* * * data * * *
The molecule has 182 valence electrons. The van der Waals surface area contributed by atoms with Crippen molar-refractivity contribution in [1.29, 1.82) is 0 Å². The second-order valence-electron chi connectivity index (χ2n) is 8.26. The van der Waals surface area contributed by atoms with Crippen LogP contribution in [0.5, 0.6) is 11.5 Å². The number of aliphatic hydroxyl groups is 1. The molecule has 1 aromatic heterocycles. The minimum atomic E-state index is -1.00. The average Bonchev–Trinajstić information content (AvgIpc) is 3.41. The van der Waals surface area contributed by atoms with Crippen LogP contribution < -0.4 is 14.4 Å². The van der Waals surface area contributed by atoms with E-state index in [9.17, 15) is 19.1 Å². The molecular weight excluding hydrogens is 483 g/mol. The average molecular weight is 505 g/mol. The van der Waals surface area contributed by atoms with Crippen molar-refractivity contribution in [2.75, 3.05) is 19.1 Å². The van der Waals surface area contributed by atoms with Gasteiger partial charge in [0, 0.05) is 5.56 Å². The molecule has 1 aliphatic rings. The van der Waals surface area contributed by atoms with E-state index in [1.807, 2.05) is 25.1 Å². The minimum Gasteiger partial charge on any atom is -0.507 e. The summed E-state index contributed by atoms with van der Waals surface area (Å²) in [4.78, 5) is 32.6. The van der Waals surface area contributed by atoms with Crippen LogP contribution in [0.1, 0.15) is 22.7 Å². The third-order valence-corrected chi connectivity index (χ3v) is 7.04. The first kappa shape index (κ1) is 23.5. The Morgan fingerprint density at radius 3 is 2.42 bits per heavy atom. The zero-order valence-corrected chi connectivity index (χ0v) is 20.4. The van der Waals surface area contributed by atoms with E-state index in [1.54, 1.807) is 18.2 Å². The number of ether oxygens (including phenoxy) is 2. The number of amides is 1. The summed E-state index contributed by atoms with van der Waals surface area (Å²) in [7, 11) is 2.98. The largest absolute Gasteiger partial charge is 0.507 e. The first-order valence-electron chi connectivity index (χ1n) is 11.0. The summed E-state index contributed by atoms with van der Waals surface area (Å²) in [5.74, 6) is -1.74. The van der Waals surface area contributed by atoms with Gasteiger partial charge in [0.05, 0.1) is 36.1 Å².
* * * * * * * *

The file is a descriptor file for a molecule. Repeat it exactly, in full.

The molecule has 182 valence electrons. The van der Waals surface area contributed by atoms with Crippen molar-refractivity contribution in [1.29, 1.82) is 0 Å². The second-order valence-electron chi connectivity index (χ2n) is 8.26. The van der Waals surface area contributed by atoms with Crippen LogP contribution in [0.5, 0.6) is 11.5 Å². The number of aliphatic hydroxyl groups is 1. The molecule has 1 aromatic heterocycles. The minimum atomic E-state index is -1.00. The average Bonchev–Trinajstić information content (AvgIpc) is 3.41. The van der Waals surface area contributed by atoms with Crippen LogP contribution < -0.4 is 14.4 Å². The van der Waals surface area contributed by atoms with E-state index in [9.17, 15) is 19.1 Å². The molecular weight excluding hydrogens is 483 g/mol. The average molecular weight is 505 g/mol. The van der Waals surface area contributed by atoms with Crippen molar-refractivity contribution in [2.75, 3.05) is 19.1 Å². The van der Waals surface area contributed by atoms with Gasteiger partial charge in [0, 0.05) is 5.56 Å². The molecule has 1 aliphatic rings. The van der Waals surface area contributed by atoms with E-state index in [1.807, 2.05) is 25.1 Å². The minimum Gasteiger partial charge on any atom is -0.507 e. The summed E-state index contributed by atoms with van der Waals surface area (Å²) in [4.78, 5) is 32.6. The van der Waals surface area contributed by atoms with Crippen LogP contribution in [0.1, 0.15) is 22.7 Å². The third-order valence-corrected chi connectivity index (χ3v) is 7.04. The first kappa shape index (κ1) is 23.5. The Morgan fingerprint density at radius 3 is 2.42 bits per heavy atom. The zero-order valence-corrected chi connectivity index (χ0v) is 20.4. The van der Waals surface area contributed by atoms with E-state index in [1.54, 1.807) is 18.2 Å². The number of ether oxygens (including phenoxy) is 2. The number of amides is 1. The summed E-state index contributed by atoms with van der Waals surface area (Å²) in [7, 11) is 2.98. The largest absolute Gasteiger partial charge is 0.507 e. The first-order valence-electron chi connectivity index (χ1n) is 11.0. The summed E-state index contributed by atoms with van der Waals surface area (Å²) in [5.74, 6) is -1.74. The van der Waals surface area contributed by atoms with Gasteiger partial charge in [0.05, 0.1) is 36.1 Å².